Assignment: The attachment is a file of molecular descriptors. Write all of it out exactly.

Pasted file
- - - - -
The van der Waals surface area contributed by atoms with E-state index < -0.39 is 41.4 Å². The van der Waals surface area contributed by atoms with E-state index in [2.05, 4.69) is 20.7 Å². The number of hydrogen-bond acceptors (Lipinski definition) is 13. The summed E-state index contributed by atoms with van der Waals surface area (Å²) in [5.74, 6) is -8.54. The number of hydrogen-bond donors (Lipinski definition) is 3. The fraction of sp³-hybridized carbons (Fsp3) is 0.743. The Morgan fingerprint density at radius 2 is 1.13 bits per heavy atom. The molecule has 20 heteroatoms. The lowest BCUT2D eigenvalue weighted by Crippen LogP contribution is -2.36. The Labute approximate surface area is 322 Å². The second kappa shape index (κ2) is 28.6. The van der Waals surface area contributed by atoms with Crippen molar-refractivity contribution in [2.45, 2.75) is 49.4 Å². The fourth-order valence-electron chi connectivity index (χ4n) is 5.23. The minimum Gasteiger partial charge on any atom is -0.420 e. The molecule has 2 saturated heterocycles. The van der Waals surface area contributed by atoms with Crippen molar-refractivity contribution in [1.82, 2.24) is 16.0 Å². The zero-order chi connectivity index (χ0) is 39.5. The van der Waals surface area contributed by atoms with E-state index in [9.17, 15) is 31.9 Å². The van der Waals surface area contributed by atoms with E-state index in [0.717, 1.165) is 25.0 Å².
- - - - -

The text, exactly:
The van der Waals surface area contributed by atoms with E-state index < -0.39 is 41.4 Å². The van der Waals surface area contributed by atoms with E-state index in [2.05, 4.69) is 20.7 Å². The number of hydrogen-bond acceptors (Lipinski definition) is 13. The summed E-state index contributed by atoms with van der Waals surface area (Å²) in [5.74, 6) is -8.54. The number of hydrogen-bond donors (Lipinski definition) is 3. The fraction of sp³-hybridized carbons (Fsp3) is 0.743. The Morgan fingerprint density at radius 2 is 1.13 bits per heavy atom. The molecule has 20 heteroatoms. The lowest BCUT2D eigenvalue weighted by Crippen LogP contribution is -2.36. The Labute approximate surface area is 322 Å². The second kappa shape index (κ2) is 28.6. The van der Waals surface area contributed by atoms with Crippen molar-refractivity contribution in [2.45, 2.75) is 49.4 Å². The fourth-order valence-electron chi connectivity index (χ4n) is 5.23. The minimum Gasteiger partial charge on any atom is -0.420 e. The molecule has 2 saturated heterocycles. The van der Waals surface area contributed by atoms with Crippen molar-refractivity contribution in [1.82, 2.24) is 16.0 Å². The zero-order chi connectivity index (χ0) is 39.5. The van der Waals surface area contributed by atoms with E-state index in [9.17, 15) is 31.9 Å². The van der Waals surface area contributed by atoms with E-state index in [0.717, 1.165) is 25.0 Å².